Sunday, 30 September 2007

Failing the Citizenship Test

In The Times, I read that one of the government's shiny new citizenship tests for immigrants was administered to a hundred people - an official from English Heritage among them - in a London pub, and that not one of them managed to gain the 75% score necessary to pass. Having seen the questions, which The Times helpfully reproduces, I can quite see why - some of them look bloody hard!

So, does this test, and, more specifically, the abject failure of the pubgoers who attempted it, mean that "Britishness" does not exist, or that those immigrants who take such tests - two thirds of whom pass - are in fact much more British than the natives will ever be? No doubt some on the left would like to think so. However, I would suggest that the reason that so many people failed the tests is that they bear no relationship to what it is to be British. Indeed, looking at the questions, I can see only seven which have any real place in such a test (numbers 4, 5, 7, 8, 9, 16, and, at a push, 24). Of those only question 9 ("What type of constitution does the UK have?") is of essential importance in understanding our culture or history. As for the remaining seventeen questions: they are merely a set of random general knowledge questions, the answers to which could easily be learnt in a few days by anyone possessed of even the meanest intellect.

Certainly the questions contain absolutely no reference to any major events in British history; the events that gave birth to the nation as it is today are passed over in silence. There is no reference to King Alfred, to the Battle of Hastings, to Magna Carta, the Peasants' Revolt, the Hundred Years' War, the War of the Roses, the Reformation, the defeat of the Armada (not even to the role of the Turks!), the Civil War, the Glorious Revolution, the Industrial Revolution, John Wilkes, the development of the Empire, the Napoleonic Wars, the Great Reform Act, Catholic, Jewish, or female emancipation, or either world war. However there are three questions on the history of immigration to the UK (possibly in an attempt to promote the myth that "we are a nation of immigrants"?), as well as this one:

When was the first census carried out in the United Kingdom? A 1785 B 1801 C 1851 D 1912

Now, censuses may be important, but I hardly think that the date of the institution of the first one is a matter of vital importance. Knowing it might help you to win a pub quiz, but it won't give you any real understanding of British history. The same goes for the following question:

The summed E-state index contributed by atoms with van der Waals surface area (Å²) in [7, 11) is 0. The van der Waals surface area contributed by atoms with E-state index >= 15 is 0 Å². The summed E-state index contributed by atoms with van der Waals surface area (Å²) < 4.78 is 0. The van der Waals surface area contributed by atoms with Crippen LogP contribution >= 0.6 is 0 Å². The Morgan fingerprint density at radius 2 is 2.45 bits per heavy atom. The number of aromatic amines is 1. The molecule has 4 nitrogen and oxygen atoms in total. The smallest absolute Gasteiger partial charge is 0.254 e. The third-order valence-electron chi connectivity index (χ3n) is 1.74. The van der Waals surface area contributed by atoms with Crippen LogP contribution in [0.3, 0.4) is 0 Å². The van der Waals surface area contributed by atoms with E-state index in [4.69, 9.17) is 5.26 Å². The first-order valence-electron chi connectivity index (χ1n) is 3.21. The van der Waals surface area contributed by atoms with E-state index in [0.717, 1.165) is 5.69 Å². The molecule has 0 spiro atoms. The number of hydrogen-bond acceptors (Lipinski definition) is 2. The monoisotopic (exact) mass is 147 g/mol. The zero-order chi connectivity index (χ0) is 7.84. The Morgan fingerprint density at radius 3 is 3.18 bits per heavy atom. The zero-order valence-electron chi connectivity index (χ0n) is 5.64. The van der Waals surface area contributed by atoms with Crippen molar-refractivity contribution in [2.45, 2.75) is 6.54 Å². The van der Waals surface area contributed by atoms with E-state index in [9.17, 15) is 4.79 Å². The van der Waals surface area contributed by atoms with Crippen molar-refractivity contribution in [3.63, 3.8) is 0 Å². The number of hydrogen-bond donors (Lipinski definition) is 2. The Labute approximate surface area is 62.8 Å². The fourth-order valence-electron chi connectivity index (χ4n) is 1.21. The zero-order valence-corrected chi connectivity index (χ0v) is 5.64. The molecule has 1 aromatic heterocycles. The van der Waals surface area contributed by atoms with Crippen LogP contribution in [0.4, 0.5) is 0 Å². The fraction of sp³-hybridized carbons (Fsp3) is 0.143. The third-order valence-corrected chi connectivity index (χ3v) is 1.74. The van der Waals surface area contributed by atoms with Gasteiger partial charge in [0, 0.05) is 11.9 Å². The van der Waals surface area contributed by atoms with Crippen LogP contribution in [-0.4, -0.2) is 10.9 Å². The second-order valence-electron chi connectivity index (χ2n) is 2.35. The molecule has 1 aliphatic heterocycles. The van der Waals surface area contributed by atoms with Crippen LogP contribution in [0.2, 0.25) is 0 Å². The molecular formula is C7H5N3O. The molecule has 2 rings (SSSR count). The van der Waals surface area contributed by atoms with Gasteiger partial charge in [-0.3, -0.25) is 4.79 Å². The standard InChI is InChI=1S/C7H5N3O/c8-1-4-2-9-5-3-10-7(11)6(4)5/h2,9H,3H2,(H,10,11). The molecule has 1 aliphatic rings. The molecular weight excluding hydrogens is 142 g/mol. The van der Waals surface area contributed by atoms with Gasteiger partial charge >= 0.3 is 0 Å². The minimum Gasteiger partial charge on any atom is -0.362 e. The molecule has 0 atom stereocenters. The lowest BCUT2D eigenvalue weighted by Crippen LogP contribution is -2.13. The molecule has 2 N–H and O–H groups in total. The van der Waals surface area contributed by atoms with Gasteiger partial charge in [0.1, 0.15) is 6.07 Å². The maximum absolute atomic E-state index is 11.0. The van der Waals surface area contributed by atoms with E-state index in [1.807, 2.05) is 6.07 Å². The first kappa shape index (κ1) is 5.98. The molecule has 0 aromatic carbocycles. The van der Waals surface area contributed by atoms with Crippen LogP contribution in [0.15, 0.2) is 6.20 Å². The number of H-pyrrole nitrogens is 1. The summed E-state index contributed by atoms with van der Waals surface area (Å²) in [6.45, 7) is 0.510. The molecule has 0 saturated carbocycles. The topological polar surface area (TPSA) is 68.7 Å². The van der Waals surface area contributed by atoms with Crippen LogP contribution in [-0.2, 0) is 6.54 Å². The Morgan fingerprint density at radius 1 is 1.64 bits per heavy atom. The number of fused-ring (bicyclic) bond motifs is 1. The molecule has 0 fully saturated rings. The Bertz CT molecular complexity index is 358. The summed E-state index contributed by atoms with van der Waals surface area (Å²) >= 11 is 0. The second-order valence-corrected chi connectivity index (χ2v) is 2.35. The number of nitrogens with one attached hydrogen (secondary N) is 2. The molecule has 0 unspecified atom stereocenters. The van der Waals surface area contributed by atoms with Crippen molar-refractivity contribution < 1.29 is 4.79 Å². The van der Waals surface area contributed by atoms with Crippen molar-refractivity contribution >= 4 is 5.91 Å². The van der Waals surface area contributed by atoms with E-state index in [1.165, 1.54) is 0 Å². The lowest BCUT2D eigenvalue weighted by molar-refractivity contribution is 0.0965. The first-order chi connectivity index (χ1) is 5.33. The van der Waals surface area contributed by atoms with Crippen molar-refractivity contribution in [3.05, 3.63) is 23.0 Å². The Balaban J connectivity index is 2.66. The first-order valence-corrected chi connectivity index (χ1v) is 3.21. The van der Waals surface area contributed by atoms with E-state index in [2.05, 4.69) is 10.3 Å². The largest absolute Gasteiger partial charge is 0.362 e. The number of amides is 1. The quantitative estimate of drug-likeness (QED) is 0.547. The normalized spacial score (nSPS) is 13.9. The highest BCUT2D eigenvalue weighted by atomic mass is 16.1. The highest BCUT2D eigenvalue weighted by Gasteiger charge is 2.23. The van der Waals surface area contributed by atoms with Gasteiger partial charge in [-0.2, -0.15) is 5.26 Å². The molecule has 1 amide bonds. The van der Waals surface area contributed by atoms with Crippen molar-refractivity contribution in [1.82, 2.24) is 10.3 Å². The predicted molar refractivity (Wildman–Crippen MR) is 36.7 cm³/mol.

What year did women in the UK gain the right to divorce their husband? A 1810 B 1857 C 1901 D 1945

While British history is largely turned into a matter of immigration and quiz questions, British culture fares far worse. Insofar as it is covered at all, that coverage consists of questions like the following:

How might you stop young people playing tricks on you at Hallowe’en? A Call the police B Give them some money C Give them sweets or chocolate D Hide from them

Now, my first objection is that the options exclude my personal choice, "give 'em a clip round the ear". Beyond that, however, I would point out that Hallowe'en, at least in its present form, is not a British cultural event at all, but an American one, imported into this country in the 1980s. One might as well include questions about The Simpsons, or Hollywood.

But, more important still, is the fact that, while questions about Hallowe'en and Mother's Day are left in, British literature, art, music, and philosophy is entirely excluded. There is no Shakespeare, no Fielding, no Dickens, no Hogarth, Constable, Turner, or Millais, no Byron or Wordsworth, no Elgar, and no Locke, Hume, or Burke. And as for our national religion - the only question on that is one about the number of Catholics in the UK.

I have listed a number of areas which I believe that citizenship tests should cover. If the test were reorientated around these areas, would we see an improvement in the results achieved by our pubgoers? Possibly not. But we could at least be sure that those immigrants who did pass the test had passed because they had some real knowledge of our history and culture, rather than because they had memorised a set of unrelated and largely irrelevant facts.

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